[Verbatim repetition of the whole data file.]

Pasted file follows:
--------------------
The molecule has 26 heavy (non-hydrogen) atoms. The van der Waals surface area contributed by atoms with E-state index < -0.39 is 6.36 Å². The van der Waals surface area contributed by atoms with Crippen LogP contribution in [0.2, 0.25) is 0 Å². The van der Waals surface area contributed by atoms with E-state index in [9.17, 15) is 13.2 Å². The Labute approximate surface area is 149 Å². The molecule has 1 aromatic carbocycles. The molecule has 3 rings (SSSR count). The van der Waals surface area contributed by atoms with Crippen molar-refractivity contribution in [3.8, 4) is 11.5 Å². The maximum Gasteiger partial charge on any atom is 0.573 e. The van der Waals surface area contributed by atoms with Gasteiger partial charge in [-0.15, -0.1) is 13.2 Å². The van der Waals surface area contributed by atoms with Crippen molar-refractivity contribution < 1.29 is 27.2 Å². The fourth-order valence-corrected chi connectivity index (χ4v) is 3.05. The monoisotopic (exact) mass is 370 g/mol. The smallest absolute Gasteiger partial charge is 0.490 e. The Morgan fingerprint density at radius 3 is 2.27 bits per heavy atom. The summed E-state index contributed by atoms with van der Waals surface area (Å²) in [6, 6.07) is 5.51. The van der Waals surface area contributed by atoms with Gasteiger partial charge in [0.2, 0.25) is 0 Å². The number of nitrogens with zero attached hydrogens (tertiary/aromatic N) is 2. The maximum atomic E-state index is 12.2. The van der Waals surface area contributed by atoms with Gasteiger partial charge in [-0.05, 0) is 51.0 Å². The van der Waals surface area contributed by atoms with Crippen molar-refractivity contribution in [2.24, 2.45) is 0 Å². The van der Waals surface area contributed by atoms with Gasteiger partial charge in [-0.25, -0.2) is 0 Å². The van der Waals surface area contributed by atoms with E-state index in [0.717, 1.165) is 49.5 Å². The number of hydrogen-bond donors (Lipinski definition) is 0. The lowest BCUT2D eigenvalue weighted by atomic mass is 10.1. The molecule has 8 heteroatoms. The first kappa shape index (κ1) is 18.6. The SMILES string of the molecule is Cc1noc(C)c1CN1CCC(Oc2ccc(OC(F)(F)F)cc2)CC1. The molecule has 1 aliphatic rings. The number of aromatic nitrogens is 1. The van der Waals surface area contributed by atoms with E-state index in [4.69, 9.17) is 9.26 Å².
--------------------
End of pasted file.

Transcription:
The molecule has 26 heavy (non-hydrogen) atoms. The van der Waals surface area contributed by atoms with E-state index < -0.39 is 6.36 Å². The van der Waals surface area contributed by atoms with Crippen LogP contribution in [0.2, 0.25) is 0 Å². The van der Waals surface area contributed by atoms with E-state index in [9.17, 15) is 13.2 Å². The Labute approximate surface area is 149 Å². The molecule has 1 aromatic carbocycles. The molecule has 3 rings (SSSR count). The van der Waals surface area contributed by atoms with Crippen molar-refractivity contribution in [3.8, 4) is 11.5 Å². The maximum Gasteiger partial charge on any atom is 0.573 e. The van der Waals surface area contributed by atoms with Gasteiger partial charge in [-0.15, -0.1) is 13.2 Å². The van der Waals surface area contributed by atoms with Crippen molar-refractivity contribution < 1.29 is 27.2 Å². The fourth-order valence-corrected chi connectivity index (χ4v) is 3.05. The monoisotopic (exact) mass is 370 g/mol. The smallest absolute Gasteiger partial charge is 0.490 e. The Morgan fingerprint density at radius 3 is 2.27 bits per heavy atom. The summed E-state index contributed by atoms with van der Waals surface area (Å²) in [6, 6.07) is 5.51. The van der Waals surface area contributed by atoms with Gasteiger partial charge in [0.2, 0.25) is 0 Å². The number of nitrogens with zero attached hydrogens (tertiary/aromatic N) is 2. The maximum atomic E-state index is 12.2. The van der Waals surface area contributed by atoms with Gasteiger partial charge in [-0.05, 0) is 51.0 Å². The van der Waals surface area contributed by atoms with Crippen molar-refractivity contribution in [2.24, 2.45) is 0 Å². The van der Waals surface area contributed by atoms with Gasteiger partial charge in [-0.25, -0.2) is 0 Å². The van der Waals surface area contributed by atoms with E-state index in [0.717, 1.165) is 49.5 Å². The number of hydrogen-bond donors (Lipinski definition) is 0. The lowest BCUT2D eigenvalue weighted by atomic mass is 10.1. The molecule has 8 heteroatoms. The first kappa shape index (κ1) is 18.6. The SMILES string of the molecule is Cc1noc(C)c1CN1CCC(Oc2ccc(OC(F)(F)F)cc2)CC1. The molecule has 1 aliphatic rings. The number of aromatic nitrogens is 1. The van der Waals surface area contributed by atoms with E-state index in [4.69, 9.17) is 9.26 Å².